ARTEFAKT 107: "Music With Roots in the Aether"

ARTEFAKT 107: "Music With Roots in the Aether"

24. 11. 2014 - 23.00

V tokratnem Artefaktu se spominjamo v tem letu preminulega ameriškega avantgardnega skladatelja Roberta Ashleya


This fact, the surfacing of structure in an undeliberate action, is too big to take on here, but it was enough to convince me that the structuralists—the advocates of planning music before you hear or care what the plan gives you—were right: do not rely on unplanned music; it comes out as though it were planned, but planned by someone you cross the street to avoid.

liner notes to Automatic Writing (1996), referring to both automatic writing and the piece Automatic Writing.

It's not what you've been taught - in the conservative sectors - that you have a poverty of materials. You're all healthy, you're all strong enough to make sounds until the end of time. The only problem you have is deciding whether your sound is any good. What I'm encouraging you to do is not to think about that too much, not to reevaluate the sounds, but just to examine them, and see what the structure is. See what's actually there, before you start this process of trying to ask yourself whether Nancy Reagan would like it, or Mrs. Bush. Just take the whole big first chunk, and then break it down. Follow what you know about it to where it goes... The music's there. I'm not trying to be weird, but it's there. I was taught that I didn't have anything, and it was my job to work hard and get something, and that's just not true.

from talks at Mills College, 1989. Published with libretto of Perfect Lives, pages 151-2, Burning Books Press


1. Robert Ashley's 'Yes, But Is It Edible?,' a composition for piano and voice dedicated to Thomas Buckner who performs it with the composer. This 27:30 min long piece is a true masterpiece, with Robert Ashley introducing us to creation and coincidence, space and time, private parts and characters, with direct references to the ONCE group and his friends David Behrman, Alvin Lucier, Gordon Mumma, Pauline Oliveros, Terry Riley, 'Blue' Gene Tyranny, George Manupelli, as well as Maria Callas and Patsy Cline, Elvis and Lennon, Monteverdi, pop music, Irish and Jewish new-comer's Broadway musical parody of America, Lloyd-Weber, Saturday Night Life, Chinese opera, mariachi bands, country music and much more. Side D includes 'Practical Anarchism,' a touching homage that Robert Ashley dedicated to Walter Marchetti. Previously published as a text by Alga Marghen in the booklet of the Antibarbarus CD, this is actually the first time ever that this piece for solo voice, performed by the same Robert Ashley, is made available on record.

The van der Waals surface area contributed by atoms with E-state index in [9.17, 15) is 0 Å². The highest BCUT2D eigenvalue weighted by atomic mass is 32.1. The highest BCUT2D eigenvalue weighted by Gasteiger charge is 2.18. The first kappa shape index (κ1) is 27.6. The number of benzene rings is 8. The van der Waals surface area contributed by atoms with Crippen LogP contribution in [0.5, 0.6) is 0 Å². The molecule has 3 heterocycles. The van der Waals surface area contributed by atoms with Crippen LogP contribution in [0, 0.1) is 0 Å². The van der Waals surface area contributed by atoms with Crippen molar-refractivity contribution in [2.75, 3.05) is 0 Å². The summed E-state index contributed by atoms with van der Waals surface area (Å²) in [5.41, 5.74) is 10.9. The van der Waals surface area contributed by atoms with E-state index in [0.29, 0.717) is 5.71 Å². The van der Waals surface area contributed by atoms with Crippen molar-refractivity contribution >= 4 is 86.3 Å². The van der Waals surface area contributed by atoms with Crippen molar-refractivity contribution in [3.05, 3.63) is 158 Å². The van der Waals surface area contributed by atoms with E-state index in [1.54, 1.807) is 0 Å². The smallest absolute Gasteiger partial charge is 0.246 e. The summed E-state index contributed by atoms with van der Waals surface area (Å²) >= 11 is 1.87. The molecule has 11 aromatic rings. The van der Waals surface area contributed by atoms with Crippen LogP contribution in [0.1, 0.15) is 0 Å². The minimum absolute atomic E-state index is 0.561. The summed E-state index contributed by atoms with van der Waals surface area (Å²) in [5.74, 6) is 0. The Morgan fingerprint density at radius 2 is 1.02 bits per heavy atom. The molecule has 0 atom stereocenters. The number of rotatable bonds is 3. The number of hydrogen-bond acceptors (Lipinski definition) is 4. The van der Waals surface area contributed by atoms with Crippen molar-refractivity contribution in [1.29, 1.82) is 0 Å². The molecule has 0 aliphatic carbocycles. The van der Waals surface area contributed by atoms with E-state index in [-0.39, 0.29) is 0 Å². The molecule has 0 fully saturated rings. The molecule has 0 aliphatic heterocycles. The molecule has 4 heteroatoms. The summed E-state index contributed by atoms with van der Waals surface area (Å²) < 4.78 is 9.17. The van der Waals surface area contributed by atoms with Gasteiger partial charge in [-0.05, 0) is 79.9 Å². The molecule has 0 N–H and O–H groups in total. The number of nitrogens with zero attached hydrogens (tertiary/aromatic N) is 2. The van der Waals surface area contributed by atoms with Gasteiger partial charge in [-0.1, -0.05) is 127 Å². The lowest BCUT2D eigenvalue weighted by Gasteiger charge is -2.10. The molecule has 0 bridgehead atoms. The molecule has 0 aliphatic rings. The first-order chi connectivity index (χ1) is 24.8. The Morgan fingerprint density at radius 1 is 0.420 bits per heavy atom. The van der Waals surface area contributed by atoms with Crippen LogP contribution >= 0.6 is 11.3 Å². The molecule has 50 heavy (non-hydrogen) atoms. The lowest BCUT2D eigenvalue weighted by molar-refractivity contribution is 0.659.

2. In Sara Mencken, Christ and Beethoveen there were men and women (1972) 
Text: John Barton Wolgamot (written 1944) 
Music: Robert Ashley + Paul DeMarinis
Voice: Robert Ashley


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